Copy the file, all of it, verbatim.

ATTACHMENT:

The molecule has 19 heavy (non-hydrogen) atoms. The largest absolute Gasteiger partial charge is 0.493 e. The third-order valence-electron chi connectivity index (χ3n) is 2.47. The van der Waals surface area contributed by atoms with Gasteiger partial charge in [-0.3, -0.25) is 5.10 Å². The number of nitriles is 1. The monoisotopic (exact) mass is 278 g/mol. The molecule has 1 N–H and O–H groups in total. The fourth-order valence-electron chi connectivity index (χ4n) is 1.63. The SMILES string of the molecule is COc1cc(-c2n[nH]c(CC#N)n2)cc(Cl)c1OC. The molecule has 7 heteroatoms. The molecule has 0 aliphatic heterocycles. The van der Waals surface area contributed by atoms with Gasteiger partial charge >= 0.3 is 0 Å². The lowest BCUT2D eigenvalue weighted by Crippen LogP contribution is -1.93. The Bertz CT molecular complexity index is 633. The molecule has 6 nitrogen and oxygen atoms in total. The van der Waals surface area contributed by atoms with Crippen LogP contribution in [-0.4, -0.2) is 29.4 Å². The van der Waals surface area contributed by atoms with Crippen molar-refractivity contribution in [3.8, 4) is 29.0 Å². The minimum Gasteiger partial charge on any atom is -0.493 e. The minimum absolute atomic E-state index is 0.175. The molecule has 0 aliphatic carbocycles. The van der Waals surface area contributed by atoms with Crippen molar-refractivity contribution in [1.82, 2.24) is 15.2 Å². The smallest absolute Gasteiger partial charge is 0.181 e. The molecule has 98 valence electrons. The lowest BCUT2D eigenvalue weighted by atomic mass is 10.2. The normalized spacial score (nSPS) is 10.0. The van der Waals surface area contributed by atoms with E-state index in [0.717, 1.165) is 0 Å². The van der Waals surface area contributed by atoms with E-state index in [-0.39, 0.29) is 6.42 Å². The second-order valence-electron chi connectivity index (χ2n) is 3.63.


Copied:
The molecule has 19 heavy (non-hydrogen) atoms. The largest absolute Gasteiger partial charge is 0.493 e. The third-order valence-electron chi connectivity index (χ3n) is 2.47. The van der Waals surface area contributed by atoms with Gasteiger partial charge in [-0.3, -0.25) is 5.10 Å². The number of nitriles is 1. The monoisotopic (exact) mass is 278 g/mol. The molecule has 1 N–H and O–H groups in total. The fourth-order valence-electron chi connectivity index (χ4n) is 1.63. The SMILES string of the molecule is COc1cc(-c2n[nH]c(CC#N)n2)cc(Cl)c1OC. The molecule has 7 heteroatoms. The molecule has 0 aliphatic heterocycles. The van der Waals surface area contributed by atoms with Gasteiger partial charge >= 0.3 is 0 Å². The lowest BCUT2D eigenvalue weighted by Crippen LogP contribution is -1.93. The Bertz CT molecular complexity index is 633. The molecule has 6 nitrogen and oxygen atoms in total. The van der Waals surface area contributed by atoms with Crippen LogP contribution in [-0.4, -0.2) is 29.4 Å². The van der Waals surface area contributed by atoms with Crippen molar-refractivity contribution in [3.8, 4) is 29.0 Å². The minimum Gasteiger partial charge on any atom is -0.493 e. The minimum absolute atomic E-state index is 0.175. The molecule has 0 aliphatic carbocycles. The van der Waals surface area contributed by atoms with Crippen molar-refractivity contribution in [1.82, 2.24) is 15.2 Å². The smallest absolute Gasteiger partial charge is 0.181 e. The molecule has 98 valence electrons. The lowest BCUT2D eigenvalue weighted by atomic mass is 10.2. The normalized spacial score (nSPS) is 10.0. The van der Waals surface area contributed by atoms with E-state index in [0.717, 1.165) is 0 Å². The van der Waals surface area contributed by atoms with E-state index in [-0.39, 0.29) is 6.42 Å². The second-order valence-electron chi connectivity index (χ2n) is 3.63.